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Remarks to the 2023 NASAA Fall Annual Meeting – Modernizing Investor Protection for the Digital Age

San Diego, CA

Sept. 10, 2023

Good afternoon and thank you to the North American Securities Administrators Association (“NASAA”) for inviting me to be a part of this year’s meeting.[1] Returning to San Diego brings back a lot of memories. NASAA held its Fall Meeting in San Diego in September 2006, which was the final NASAA event that I attended as a California state securities regulator before joining the SEC the following month. The highlights of that 2006 event were remarks from future SEC chair and then-NASD chair Mary Schapiro, as well as from two legendary state securities regulators, outgoing NASAA president Patty Struck of Wisconsin and incoming NASAA president Joseph Borg of Alabama. So Andrew [Hartnett of Iowa, NASAA president] and Claire [McHenry of Nebraska, NASAA president-elect], you are both part of that distinguished group of NASAA leaders.

Thank you, Commissioner [Clothilde V.] Hewlett [of the California Department of Financial Protection and Innovation], for those welcoming remarks. I had the privilege of serving as chief advisor to three of your predecessor Corporations Commissioners – William P. Wood, Wayne Strumpfer, and Preston DuFauchard.[2] I also worked with former Department of Financial Innovations Commissioner Conrad Hewitt when he was the SEC’s Chief Accountant.

Back then, the agency was known as the California Department of Corporations. It was an interesting description because the Department did not charter corporate entities; that was the responsibility of the California Secretary of State, which probably left many Californians confused as to what exactly were the Department’s responsibilities. Thus, I am pleased with the change in name to the Department of Financial Protection and Innovation. It is a better reflection of its modern-day mission, but recognizes the long history of investor protection dating back to 1914 and the very first California Corporations Commissioner, H.L. Carnahan.

Innovation also relates directly to this conference’s theme of modernizing investor protection for the digital age. Innovation and technology have transformed the financial markets and expanded market participation. They have made our economy powerful, and California has been fortunate to have Silicon Valley leading the way as the world’s preeminent hub for technology. Our economic success has been due in part to our nation’s strong property rights and a historically measured regulatory framework that has allowed for both innovation and competition. Our cost of capital is the lowest in the world and because of that, investors are willing to take on risks.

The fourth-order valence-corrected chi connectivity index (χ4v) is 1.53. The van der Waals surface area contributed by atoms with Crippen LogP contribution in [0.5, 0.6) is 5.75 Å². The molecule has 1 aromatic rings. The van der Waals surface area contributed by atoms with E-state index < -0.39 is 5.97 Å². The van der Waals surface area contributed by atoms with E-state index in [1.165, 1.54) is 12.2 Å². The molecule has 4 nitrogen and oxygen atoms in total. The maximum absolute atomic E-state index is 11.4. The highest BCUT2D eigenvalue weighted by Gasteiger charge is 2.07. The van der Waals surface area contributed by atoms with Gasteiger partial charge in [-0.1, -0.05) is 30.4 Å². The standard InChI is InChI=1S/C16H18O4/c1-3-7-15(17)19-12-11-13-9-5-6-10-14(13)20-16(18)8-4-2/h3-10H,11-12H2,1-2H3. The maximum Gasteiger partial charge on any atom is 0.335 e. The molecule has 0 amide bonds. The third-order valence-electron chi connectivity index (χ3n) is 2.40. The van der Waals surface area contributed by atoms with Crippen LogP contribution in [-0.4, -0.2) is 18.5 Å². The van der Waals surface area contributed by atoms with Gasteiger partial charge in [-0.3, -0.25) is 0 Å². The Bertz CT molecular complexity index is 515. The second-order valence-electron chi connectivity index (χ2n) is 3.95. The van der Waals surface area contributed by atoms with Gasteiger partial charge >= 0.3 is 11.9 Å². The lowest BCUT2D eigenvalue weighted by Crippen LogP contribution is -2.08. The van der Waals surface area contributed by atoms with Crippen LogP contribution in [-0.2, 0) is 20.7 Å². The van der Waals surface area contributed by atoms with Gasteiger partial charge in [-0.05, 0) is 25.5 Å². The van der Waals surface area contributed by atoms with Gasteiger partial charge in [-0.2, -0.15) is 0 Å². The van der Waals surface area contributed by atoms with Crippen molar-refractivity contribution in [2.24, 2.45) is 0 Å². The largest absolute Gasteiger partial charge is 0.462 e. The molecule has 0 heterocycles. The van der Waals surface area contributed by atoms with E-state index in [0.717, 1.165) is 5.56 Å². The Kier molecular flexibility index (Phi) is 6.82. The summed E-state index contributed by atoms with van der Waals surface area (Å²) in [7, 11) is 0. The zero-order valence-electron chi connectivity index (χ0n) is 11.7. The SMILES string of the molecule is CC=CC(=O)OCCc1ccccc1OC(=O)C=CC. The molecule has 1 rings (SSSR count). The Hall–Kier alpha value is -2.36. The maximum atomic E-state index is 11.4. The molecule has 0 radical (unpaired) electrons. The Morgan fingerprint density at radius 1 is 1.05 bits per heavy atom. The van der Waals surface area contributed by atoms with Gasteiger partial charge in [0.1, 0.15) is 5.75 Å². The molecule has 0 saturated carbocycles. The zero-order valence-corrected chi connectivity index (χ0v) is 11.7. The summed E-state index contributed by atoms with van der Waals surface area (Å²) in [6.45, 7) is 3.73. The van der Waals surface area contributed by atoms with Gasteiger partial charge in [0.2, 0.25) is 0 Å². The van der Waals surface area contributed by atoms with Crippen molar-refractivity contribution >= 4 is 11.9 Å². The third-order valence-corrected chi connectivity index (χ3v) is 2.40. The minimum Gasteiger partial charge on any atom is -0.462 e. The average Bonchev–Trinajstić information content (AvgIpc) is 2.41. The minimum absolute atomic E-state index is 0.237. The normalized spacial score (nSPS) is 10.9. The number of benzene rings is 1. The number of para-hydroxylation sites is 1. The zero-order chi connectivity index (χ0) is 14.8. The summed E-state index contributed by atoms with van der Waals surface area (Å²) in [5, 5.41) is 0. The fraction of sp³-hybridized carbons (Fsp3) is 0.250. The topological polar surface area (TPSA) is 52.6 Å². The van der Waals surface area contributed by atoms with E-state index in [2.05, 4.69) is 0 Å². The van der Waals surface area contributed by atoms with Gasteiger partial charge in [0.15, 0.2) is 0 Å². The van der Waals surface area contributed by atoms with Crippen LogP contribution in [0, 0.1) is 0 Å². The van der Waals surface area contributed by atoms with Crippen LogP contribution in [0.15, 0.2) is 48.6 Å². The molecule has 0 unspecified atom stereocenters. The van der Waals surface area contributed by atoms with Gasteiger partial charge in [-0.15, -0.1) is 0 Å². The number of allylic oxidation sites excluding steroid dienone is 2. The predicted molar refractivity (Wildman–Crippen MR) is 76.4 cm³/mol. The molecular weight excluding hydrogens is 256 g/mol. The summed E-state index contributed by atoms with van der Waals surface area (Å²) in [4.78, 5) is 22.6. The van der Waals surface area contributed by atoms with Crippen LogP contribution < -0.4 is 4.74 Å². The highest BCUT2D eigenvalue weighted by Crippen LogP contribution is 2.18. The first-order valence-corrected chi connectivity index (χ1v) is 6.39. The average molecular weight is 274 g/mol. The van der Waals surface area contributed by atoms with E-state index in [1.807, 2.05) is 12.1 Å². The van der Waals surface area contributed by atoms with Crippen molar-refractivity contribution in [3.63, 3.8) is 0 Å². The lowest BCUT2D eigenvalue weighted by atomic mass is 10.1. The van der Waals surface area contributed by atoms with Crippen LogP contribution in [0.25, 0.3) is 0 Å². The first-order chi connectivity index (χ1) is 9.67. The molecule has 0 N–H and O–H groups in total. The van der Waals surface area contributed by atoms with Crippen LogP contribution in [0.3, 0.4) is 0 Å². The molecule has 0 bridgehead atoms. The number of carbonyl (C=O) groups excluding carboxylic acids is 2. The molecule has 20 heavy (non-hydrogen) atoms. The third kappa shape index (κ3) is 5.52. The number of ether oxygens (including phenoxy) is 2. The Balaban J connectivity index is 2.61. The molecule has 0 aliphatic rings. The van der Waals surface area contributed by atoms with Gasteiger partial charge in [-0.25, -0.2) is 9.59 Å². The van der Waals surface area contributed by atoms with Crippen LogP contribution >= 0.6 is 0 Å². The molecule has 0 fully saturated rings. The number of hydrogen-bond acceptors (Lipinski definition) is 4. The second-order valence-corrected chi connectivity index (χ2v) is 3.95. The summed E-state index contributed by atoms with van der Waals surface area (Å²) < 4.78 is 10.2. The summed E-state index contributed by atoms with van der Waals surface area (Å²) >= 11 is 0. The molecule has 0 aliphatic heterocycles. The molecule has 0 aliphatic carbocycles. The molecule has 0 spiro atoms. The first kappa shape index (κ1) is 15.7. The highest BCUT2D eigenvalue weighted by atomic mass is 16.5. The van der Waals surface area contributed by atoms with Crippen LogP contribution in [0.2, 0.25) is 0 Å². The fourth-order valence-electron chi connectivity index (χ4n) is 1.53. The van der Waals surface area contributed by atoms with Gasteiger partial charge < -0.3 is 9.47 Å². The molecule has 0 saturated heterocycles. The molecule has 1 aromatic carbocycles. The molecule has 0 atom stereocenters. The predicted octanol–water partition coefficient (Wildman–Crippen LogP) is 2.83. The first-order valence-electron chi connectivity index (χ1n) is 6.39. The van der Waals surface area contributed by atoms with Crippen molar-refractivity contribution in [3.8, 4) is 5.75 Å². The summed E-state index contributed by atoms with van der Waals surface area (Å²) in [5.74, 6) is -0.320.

Thinking about how far the markets have come since Commissioner Carnahan’s time gives us reason to imagine what the markets will look like in fifty or even one hundred years from now, given the new technological advances being developed. While some may have a fearful vision of artificial intelligence, such as Stanley Kubrick’s film 2001: A Space Odyssey where a sentient computer system called the HAL 9000 murders a number of astronauts, current technology has a multitude of benefits for the markets and the financial services industry. As such, regulators should be working with financial firms to understand how new technologies will be employed, learning the ins and outs of their use, and creating appropriately tailored disclosures so investors can make informed decisions. The SEC should be leading this effort by conducting roundtables, forming advisory committees, and meeting with industry experts to implement proper oversight of new technologies.

The incorporation of technology into the financial markets is not a new idea. Think about stock ticker machines, which were created in the 1860s and used until the 1960s. Even towards the end, trading was a largely manual process with a fifteen to twenty minute delay between the time of transaction and the time it was recorded. Imagine how traders in the 1960s would have reacted to the idea that, in the future, large volumes of trades could be executed in nanoseconds. Would they have believed you? Would they have been afraid? Would they have tried to prevent the development of it? Today, this technology – which at one point was brand new – is commonly used and federal and state regulators have worked together with the SROs and market participants to promulgate rules to regulate such trading.

From stock ticker machines, to the introduction of fax machines in 1964, to the computerization of order flow and introduction of electronic communication networks in the early 1970s – innovation has been at the forefront and the U.S. financial markets have benefitted from these technological advances. As a result, the United States continues to have the largest and most liquid financial markets in the world. Just because something is new does not mean that regulators should fear it and preclude financial institutions from utilizing it. New technologies require regulators to have the necessary technological expertise, whether developed internally or obtained from the outside. Regulators have an important responsibility to understand new technologies and thoughtfully apply or modify existing securities laws and regulations.